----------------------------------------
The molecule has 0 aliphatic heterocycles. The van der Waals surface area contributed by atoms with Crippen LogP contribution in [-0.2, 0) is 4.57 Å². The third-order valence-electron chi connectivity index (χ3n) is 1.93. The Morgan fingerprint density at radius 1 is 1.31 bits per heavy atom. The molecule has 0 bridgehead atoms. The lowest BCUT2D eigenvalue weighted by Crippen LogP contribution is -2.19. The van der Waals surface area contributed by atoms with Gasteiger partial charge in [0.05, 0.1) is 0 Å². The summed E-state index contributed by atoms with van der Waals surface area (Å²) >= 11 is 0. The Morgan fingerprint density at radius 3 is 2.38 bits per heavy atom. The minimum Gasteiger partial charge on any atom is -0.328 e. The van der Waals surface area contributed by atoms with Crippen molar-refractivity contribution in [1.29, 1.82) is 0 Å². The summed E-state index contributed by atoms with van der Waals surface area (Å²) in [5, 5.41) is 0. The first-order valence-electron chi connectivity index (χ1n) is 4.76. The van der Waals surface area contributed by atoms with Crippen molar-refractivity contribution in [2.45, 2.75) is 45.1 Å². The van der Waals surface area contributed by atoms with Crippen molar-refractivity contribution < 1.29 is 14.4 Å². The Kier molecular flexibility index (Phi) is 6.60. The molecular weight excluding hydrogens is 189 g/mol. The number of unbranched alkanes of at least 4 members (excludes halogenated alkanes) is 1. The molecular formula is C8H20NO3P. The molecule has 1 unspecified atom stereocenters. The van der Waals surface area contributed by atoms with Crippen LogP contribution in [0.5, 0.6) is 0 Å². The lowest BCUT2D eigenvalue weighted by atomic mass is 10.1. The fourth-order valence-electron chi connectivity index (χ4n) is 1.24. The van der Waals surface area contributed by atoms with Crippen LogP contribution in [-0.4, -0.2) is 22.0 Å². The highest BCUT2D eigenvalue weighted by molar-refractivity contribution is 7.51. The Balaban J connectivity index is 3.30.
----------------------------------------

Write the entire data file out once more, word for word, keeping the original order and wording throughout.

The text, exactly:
The molecule has 0 aliphatic heterocycles. The van der Waals surface area contributed by atoms with Crippen LogP contribution in [-0.2, 0) is 4.57 Å². The third-order valence-electron chi connectivity index (χ3n) is 1.93. The Morgan fingerprint density at radius 1 is 1.31 bits per heavy atom. The molecule has 0 bridgehead atoms. The lowest BCUT2D eigenvalue weighted by Crippen LogP contribution is -2.19. The van der Waals surface area contributed by atoms with Gasteiger partial charge in [0.05, 0.1) is 0 Å². The summed E-state index contributed by atoms with van der Waals surface area (Å²) >= 11 is 0. The Morgan fingerprint density at radius 3 is 2.38 bits per heavy atom. The minimum Gasteiger partial charge on any atom is -0.328 e. The van der Waals surface area contributed by atoms with Crippen molar-refractivity contribution in [1.29, 1.82) is 0 Å². The summed E-state index contributed by atoms with van der Waals surface area (Å²) in [5, 5.41) is 0. The first-order valence-electron chi connectivity index (χ1n) is 4.76. The van der Waals surface area contributed by atoms with Crippen molar-refractivity contribution in [2.45, 2.75) is 45.1 Å². The van der Waals surface area contributed by atoms with Crippen molar-refractivity contribution < 1.29 is 14.4 Å². The Kier molecular flexibility index (Phi) is 6.60. The molecular weight excluding hydrogens is 189 g/mol. The number of unbranched alkanes of at least 4 members (excludes halogenated alkanes) is 1. The molecular formula is C8H20NO3P. The molecule has 1 unspecified atom stereocenters. The van der Waals surface area contributed by atoms with Crippen LogP contribution in [0.5, 0.6) is 0 Å². The lowest BCUT2D eigenvalue weighted by atomic mass is 10.1. The fourth-order valence-electron chi connectivity index (χ4n) is 1.24. The van der Waals surface area contributed by atoms with Crippen LogP contribution in [-0.4, -0.2) is 22.0 Å². The highest BCUT2D eigenvalue weighted by molar-refractivity contribution is 7.51. The Balaban J connectivity index is 3.30.